Ecophysiology of Sexual Reproduction: Types of sexual reproduction. Costs and benefits. Reproductive systems and fertility programmes. Sexual incompatibility, sex expression, sex determination. Monoecy - dioecy, gene flow during the successive stages of sexual reproduction.

Ecophysiology of Environmental Stress: On the etymology of stress. Water flow in plant species. Water efficiency. Water availability and plant productivity. Salinity stress. High temperature. Low temperature. Plant response to environmental stress. Genes in the field.

Ecophysiological Role of Secondary Metabolites: Introduction. The principal groups of secondary metabolites, the major pathways of their biosynthesis and interrelationships with primary metabolism. Secondary compounds and plant defence (terpenes, phenolic compounds, alkaloids). Defence against abiotic factors (temperature, drought, ultraviolet radiation). Plant responses to abiotic factors. Chemical defence against biotic factors (herbivores, microorganisms). Allelopathy. Role of secondary metabolites in pollination and seed dispersal.

Ecophysiology of Threatened Plants - Conservation Biology: Plant diversity with emphasis on the Greek flora. Rarity, extinction, invasion of alien species. Reproductive biology of rare and threatened species. Management and protection of threatened species. Restoration projects. In situ and ex situ plant conservation.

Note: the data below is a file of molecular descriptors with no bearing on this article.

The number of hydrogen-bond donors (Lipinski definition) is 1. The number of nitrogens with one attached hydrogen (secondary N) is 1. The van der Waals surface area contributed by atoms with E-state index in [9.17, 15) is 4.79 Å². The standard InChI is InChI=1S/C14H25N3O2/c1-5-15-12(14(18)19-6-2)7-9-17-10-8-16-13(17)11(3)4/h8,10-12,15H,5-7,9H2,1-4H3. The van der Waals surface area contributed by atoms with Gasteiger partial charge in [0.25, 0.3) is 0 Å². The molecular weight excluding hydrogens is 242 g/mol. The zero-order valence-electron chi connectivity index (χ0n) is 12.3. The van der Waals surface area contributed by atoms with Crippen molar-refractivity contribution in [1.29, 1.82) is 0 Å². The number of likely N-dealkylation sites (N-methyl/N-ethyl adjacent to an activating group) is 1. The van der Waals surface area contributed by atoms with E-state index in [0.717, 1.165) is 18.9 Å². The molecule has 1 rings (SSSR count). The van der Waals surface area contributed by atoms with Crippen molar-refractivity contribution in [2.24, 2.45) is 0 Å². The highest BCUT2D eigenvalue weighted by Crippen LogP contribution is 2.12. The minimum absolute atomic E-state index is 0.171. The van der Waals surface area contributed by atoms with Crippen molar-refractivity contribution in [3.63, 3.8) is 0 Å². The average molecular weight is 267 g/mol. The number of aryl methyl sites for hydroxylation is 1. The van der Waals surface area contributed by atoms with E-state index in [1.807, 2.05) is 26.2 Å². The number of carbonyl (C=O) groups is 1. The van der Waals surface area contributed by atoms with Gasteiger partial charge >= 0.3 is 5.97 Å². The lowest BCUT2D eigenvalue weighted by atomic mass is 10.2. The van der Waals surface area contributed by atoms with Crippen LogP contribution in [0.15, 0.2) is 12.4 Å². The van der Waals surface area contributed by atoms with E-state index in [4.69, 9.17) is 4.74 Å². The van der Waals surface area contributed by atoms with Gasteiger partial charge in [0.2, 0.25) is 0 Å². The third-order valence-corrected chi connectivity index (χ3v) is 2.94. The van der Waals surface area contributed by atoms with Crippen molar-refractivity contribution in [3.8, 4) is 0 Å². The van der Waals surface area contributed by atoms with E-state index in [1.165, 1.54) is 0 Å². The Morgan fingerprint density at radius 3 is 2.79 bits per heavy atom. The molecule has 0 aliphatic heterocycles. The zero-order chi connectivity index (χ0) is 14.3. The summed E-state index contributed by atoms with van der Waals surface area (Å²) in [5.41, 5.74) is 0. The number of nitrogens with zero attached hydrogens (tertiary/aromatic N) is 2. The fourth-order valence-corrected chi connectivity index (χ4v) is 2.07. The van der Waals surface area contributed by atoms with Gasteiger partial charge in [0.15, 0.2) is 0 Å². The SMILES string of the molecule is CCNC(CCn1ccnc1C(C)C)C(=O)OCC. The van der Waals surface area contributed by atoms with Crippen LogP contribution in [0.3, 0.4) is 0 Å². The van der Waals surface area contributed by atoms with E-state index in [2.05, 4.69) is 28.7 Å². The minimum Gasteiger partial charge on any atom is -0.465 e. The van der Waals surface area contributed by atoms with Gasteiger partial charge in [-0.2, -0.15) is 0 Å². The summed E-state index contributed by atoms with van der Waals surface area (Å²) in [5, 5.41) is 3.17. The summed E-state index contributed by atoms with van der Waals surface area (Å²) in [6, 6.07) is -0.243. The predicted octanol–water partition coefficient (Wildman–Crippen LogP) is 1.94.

1. Climate and meteorological data analysis - 2. Instruments and methodology for environment factor monitoring (light and temperature) - 3. Postfire regeneration - emergence and survival of seedlings - 4. Regulatory mechanisms of seed germination in the field - soil seed bank - 5. Influence of water and salinity stress on seedling development - 6. Effect of the nutrient solution pH on seedling growth - 7-8. Critical reading of scientific review papers.

Seminar: Short research project: 4 week-long, student group work, on a specific topic selected from a list of suggested ones. Critical reading – data analysis, delivery of oral presentation and written report.

  Lectures: Andreas Roussis, Associate Professor of Molecular Plant Physiology (Coordinator) - Dr. Maria Doussi (Laboratory Teaching Staff)
  Practicals: Dr. Maria Doussi (Laboratory Teaching Staff)

There are no prerequisites for the student to choose and attend the course. However, optimal student performance and effective learning are enhanced by sound knowledge in basic courses of Biological Sciences like Botany and Plant Physiology.

The course is offered to Erasmus students: Teaching in Greek language - Exams in English language.

The evaluation processis carried out in Greek language (there is the possibility in English for Erasmus students), with a final examination of the whole course that includes: a) Written exam, at the end of the semester, consisting of questions in short-answer free-text response format, b) Performance during laboratory exercises, c) Written reports on laboratory exercises, d) Written report and oral presentation of a research topic. The average grade of Laboratory Exercises contributes 50% to the final, total, course grade.

  If you require more information, please contact the Course Coordinator, Associate Professor Andreas Roussis at Tel: 0030 210 727 4694, Email: aroussis[at]biol.uoa[dot]gr